Chapter 8 describes the radical transformation of white racial attitudes that has occurred in the last half century. Up until the 1950s, most white Americans felt the same kind of racial identity that is common among non-whites. These sentiments have almost completely disappeared—certainly from public sight.
No politician would dare examine legislation by asking what was in it for whites. No city in America has a WHITE firefighters’ union or a WHITE caucus on the city council. Across the political spectrum, Americans assert that any form of white racial consciousness or solidarity…. is despicable.
Whites, therefore, have tried to keep their end of the civil rights bargain. They have dismantled and condemned their own racial identity in the expectation that others will do the same.
Why, though, is it so hard to build a society in which race does not matter? To the extent that Americans even ask themselves this question, they would say that it is because Americans—whites, especially—have not tried hard enough. And yet, how much harder can a people try? Today, after 50 years of trying, most whites cannot muster much more than exhausted resignation in the face of reports on school resegregation and yawning gaps in test scores or poverty rates.
If diversity is a source of tension, are there risks in basing policies on the assumption that it is a strength? If non-white groups continue to advance race-based interests, is it wise for whites to continue to act as if they have none?
The ideal of moving beyond race still appeals to the most whites. They dream of an America where there is no such thing as racial conflict, in which all Americans work together for common goals. They love to quote Martin Luther King’s “I Have a Dream” speech about judging people by “the content of their character”.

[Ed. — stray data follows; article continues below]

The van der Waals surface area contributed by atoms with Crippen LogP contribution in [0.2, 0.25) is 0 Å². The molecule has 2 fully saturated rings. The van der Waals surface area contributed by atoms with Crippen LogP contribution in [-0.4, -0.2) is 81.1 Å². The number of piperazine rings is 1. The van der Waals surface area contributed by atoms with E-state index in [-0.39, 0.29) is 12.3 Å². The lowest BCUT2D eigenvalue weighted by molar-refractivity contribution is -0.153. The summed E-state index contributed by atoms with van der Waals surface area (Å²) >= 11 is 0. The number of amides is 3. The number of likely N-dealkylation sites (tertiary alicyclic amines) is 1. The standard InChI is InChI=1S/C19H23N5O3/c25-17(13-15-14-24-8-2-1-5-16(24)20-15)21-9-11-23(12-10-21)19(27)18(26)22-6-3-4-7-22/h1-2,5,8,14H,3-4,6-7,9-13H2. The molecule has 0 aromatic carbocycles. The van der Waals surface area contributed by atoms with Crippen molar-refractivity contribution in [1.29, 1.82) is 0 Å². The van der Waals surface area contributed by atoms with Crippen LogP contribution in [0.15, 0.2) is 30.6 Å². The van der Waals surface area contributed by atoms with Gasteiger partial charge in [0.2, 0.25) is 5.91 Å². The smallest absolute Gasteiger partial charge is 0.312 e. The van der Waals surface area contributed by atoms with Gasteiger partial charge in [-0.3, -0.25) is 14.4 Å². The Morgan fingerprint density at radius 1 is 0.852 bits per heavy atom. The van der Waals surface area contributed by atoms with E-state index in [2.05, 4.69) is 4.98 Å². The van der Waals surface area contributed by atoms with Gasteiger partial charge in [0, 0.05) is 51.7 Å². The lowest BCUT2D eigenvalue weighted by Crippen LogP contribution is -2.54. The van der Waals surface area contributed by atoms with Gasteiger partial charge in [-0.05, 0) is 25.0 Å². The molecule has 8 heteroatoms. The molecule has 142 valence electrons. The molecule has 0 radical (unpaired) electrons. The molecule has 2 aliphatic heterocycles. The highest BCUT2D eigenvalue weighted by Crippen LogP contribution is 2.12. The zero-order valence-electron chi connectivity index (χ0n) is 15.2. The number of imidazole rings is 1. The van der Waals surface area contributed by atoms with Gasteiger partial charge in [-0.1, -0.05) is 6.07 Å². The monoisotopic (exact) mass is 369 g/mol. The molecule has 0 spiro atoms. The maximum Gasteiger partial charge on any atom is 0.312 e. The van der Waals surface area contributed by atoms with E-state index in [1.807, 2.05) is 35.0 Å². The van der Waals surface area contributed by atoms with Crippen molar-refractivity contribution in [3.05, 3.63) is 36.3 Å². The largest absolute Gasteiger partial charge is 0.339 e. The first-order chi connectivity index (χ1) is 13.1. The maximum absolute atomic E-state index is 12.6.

And yet, two generations after that speech was delivered, how many blacks judge whites by the content of their character? And when whites take a wrong turn off the freeway, do they lock their car doors because they can read the character of the people on the sidewalk?
Is it possible that our racial ideals assume that people should become something they cannot?
If most people prefer the company of people like themselves, what do we achieve by insisting that they deny that preference?
If diversity is a weakness and not a strength, why work to increase diversity?
I believe that mistaken assumptions about race are leading us in dangerous directions. Merely to raise these questions, however, is to dissent from the deeply held convictions of many thoughtful Americans—and they are more than mere convictions. For many Americans, perhaps even most Americans, they are the foundations of morality; even to question the assumptions of the civil-rights vision is illegitimate.
Of course, we can never speak honestly about race if the majority brooks no dissent. There cannot be dialogue if doubters are thought to be not merely mistaken but immoral. In fact, it is a sign that the defenders of orthodoxy are unsure of their ground when they close their ears to disagreement. Real solutions to real problems need honest discussions, and honest discussion comes at a cost. As Thomas Paine said: “He who dares not offend cannot be honest”.
Attorney General Holder was right to say Americans are cowards about race. But he was wrong about why. White Americans are cowards, but not because they are unwilling to admit guilt and atone for the past. They are cowards because they fear that any departure from carefully scripted opinions about race—to suggest, for example, that the very fact of multi-racialism gives rise to serious problems no matter what whites do—will be met with charges of “racism“.
And they are right. Charges of “racism” are not a form of debate; they are meant to silence debate. Accusations of racism are often transparent attempts to choke off honest discussion.
This book is an attempt to understand race relations as they are—not as we might wish them to be. We cannot understand the world we live in if we refuse to reconsider assumptions that may be wrong. Nor can we make progress if we are knocked off course for fear that others may call us names.
Reexamining our assumptions about race could have far-reaching consequences, which are explored in the last chapter. Disturbing as such a reexamination may be, it will help us understand the choices our country faces today and the choices we made in the past. We can continue down a path that is likely to ensure tension and social dislocation—or we can reorient policies in more realistic directions.
Most American whites do not have a strong sense of racial identity. But they would do well to understand what race means for others.
They should also ponder the consequences of being the only group for whom such an identity is forbidden and who are permitted no aspirations as a group.
These questions—certainly the most controversial in this book—are taken up in the final chapter. –Source–